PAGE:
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The life of an archaeologist is fraught with peril – just ask Indiana Jones or Lara Croft. We were nevertheless quite unprepared for the excitement of one day on site late last year. We had been excavating the ruin of the farmhouse in the driveway, enjoying the shade offered by an old oak tree that looms over the site. The site however proved reluctant to offer up its secrets without some resistance: one particularly windy day there was a rather loud cracking noise and the large branch that extended over the ruin came crashing down – right in between our buckets and shovels. Fortunately at that moment we were engaged in that crucial archaeological pastime – lunch – and neither of us was nearby!

Undaunted we have pressed on with excavations and have fleshed out our understanding of the building that was first exposed by UCT archaeologists in 2005. The dwelling consists of four rooms. The most northerly room appears to have been the entire original structure, possibly the original dwelling on the farm from when it was granted in 1690. We know that the first two owners of Delta held hunting rights in the valley and this structure could have been related to hunting activities. The room had a finely cobbled floor with a drainage channel through the cobbles; this sort of floor is often associated with stables, but could here be related to preparing game for transport and sale. When the building was enlarged, this room was entirely enclosed by the new walls, with two rooms built on to the south and another to the southeast. The southernmost room is the only one with internal divisions and it is possible that this was a kitchen. A small room within this area had a neatly laid brick floor and this could have been a pantry or larder with the flooring helping to deter rodents. Little of the flooring in the rest of the building has survived intact.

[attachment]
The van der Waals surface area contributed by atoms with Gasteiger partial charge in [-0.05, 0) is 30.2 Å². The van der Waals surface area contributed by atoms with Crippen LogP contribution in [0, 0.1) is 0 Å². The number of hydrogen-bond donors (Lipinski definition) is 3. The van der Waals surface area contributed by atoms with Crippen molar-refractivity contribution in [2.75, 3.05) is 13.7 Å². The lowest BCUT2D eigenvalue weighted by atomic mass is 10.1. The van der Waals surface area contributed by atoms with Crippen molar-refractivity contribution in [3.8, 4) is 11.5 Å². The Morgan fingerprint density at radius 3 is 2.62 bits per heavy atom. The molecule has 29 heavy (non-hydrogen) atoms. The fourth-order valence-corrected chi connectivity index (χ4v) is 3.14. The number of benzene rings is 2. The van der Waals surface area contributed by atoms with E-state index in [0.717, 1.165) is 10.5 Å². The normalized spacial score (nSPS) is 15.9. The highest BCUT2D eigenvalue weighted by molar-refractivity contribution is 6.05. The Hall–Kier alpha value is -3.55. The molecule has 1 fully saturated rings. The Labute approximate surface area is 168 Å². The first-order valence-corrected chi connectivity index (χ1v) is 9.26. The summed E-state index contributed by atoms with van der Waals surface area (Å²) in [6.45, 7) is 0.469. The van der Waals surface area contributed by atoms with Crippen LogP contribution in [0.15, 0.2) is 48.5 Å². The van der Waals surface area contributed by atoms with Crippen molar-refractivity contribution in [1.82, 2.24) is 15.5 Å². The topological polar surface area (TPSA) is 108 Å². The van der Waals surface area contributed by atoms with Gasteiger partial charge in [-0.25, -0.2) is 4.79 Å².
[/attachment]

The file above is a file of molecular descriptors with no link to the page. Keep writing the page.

The interpretation of this structure as representing the foundations of the original farm dwelling remains the most likely. In an attempt to date the ruin accurately, we have uncovered and excavated through intact floor levels where these have survived. Whatever artefacts we recover from below the floors must be older than the floors themselves and therefore predate the construction of the building. If we were to find nineteenth century ceramics, for example, we would know the building cannot be older than the 1800s; happily, all ceramics found thus far support an early date for the building. These include Oriental porcelain, Dutch pipe stems and coarse, cheap, utilitarian European ceramics.

The tree itself is a clue to the antiquity of the building: positioned as it is within one of the rooms, we can assume that the building had been demolished before the tree was planted. As the tree is at least 200 years old, we know the building must be even older than that.

Establishing when the building was demolished and who the last occupants were might be impossible, but the abundance of window glass, a costly luxury in the early years of the Cape, is a possible clue. The second owner of the farm, Christoffel Snyman, married Marguerite de Savoye, the daughter of one of the richest men in the valley. It is quite possible that were living in this dwelling and were responsible for its extension – if so, might she not have insisted on the comfort and status that glazed windows would have offered?

Katie Smuts, resident archaeologist, Solms-Delta